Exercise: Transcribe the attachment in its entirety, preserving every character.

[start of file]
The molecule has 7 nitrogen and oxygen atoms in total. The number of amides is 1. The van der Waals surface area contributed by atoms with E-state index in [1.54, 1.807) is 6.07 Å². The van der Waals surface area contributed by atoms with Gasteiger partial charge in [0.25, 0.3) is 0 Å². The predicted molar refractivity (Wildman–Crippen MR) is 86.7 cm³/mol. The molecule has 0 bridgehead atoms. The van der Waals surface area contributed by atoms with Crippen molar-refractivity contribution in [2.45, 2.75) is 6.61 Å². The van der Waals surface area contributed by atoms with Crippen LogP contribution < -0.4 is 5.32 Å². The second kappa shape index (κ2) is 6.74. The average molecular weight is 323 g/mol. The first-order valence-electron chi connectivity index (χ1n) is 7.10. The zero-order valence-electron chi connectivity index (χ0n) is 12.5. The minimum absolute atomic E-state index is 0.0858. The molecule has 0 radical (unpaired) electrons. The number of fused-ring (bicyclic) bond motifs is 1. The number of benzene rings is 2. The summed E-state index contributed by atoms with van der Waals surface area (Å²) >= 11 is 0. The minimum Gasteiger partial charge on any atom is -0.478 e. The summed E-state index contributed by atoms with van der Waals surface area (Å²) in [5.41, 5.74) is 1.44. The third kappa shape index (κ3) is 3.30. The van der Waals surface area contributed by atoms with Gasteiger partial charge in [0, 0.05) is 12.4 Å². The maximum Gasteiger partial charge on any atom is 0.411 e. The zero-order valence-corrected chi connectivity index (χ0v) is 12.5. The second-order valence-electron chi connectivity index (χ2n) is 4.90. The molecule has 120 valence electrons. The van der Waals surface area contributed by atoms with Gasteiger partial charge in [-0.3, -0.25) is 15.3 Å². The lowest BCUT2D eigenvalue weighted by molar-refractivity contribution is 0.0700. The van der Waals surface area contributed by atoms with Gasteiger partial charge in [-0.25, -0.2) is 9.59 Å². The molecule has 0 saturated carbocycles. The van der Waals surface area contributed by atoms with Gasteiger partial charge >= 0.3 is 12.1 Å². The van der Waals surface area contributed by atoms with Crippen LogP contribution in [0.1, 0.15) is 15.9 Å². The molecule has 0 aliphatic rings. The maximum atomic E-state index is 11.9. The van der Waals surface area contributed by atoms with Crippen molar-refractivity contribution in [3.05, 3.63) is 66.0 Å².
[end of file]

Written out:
The molecule has 7 nitrogen and oxygen atoms in total. The number of amides is 1. The van der Waals surface area contributed by atoms with E-state index in [1.54, 1.807) is 6.07 Å². The van der Waals surface area contributed by atoms with Gasteiger partial charge in [0.25, 0.3) is 0 Å². The predicted molar refractivity (Wildman–Crippen MR) is 86.7 cm³/mol. The molecule has 0 bridgehead atoms. The van der Waals surface area contributed by atoms with Crippen molar-refractivity contribution in [2.45, 2.75) is 6.61 Å². The van der Waals surface area contributed by atoms with Crippen LogP contribution < -0.4 is 5.32 Å². The second kappa shape index (κ2) is 6.74. The average molecular weight is 323 g/mol. The first-order valence-electron chi connectivity index (χ1n) is 7.10. The zero-order valence-electron chi connectivity index (χ0n) is 12.5. The minimum absolute atomic E-state index is 0.0858. The molecule has 0 radical (unpaired) electrons. The number of fused-ring (bicyclic) bond motifs is 1. The number of benzene rings is 2. The summed E-state index contributed by atoms with van der Waals surface area (Å²) >= 11 is 0. The minimum Gasteiger partial charge on any atom is -0.478 e. The summed E-state index contributed by atoms with van der Waals surface area (Å²) in [5.41, 5.74) is 1.44. The third kappa shape index (κ3) is 3.30. The van der Waals surface area contributed by atoms with Gasteiger partial charge in [0, 0.05) is 12.4 Å². The maximum Gasteiger partial charge on any atom is 0.411 e. The zero-order valence-corrected chi connectivity index (χ0v) is 12.5. The second-order valence-electron chi connectivity index (χ2n) is 4.90. The molecule has 120 valence electrons. The van der Waals surface area contributed by atoms with Gasteiger partial charge in [-0.3, -0.25) is 15.3 Å². The lowest BCUT2D eigenvalue weighted by molar-refractivity contribution is 0.0700. The van der Waals surface area contributed by atoms with Gasteiger partial charge in [-0.25, -0.2) is 9.59 Å². The molecule has 0 saturated carbocycles. The van der Waals surface area contributed by atoms with Gasteiger partial charge >= 0.3 is 12.1 Å². The van der Waals surface area contributed by atoms with Crippen LogP contribution in [0.1, 0.15) is 15.9 Å². The molecule has 0 aliphatic rings. The maximum atomic E-state index is 11.9. The van der Waals surface area contributed by atoms with Crippen molar-refractivity contribution in [3.05, 3.63) is 66.0 Å².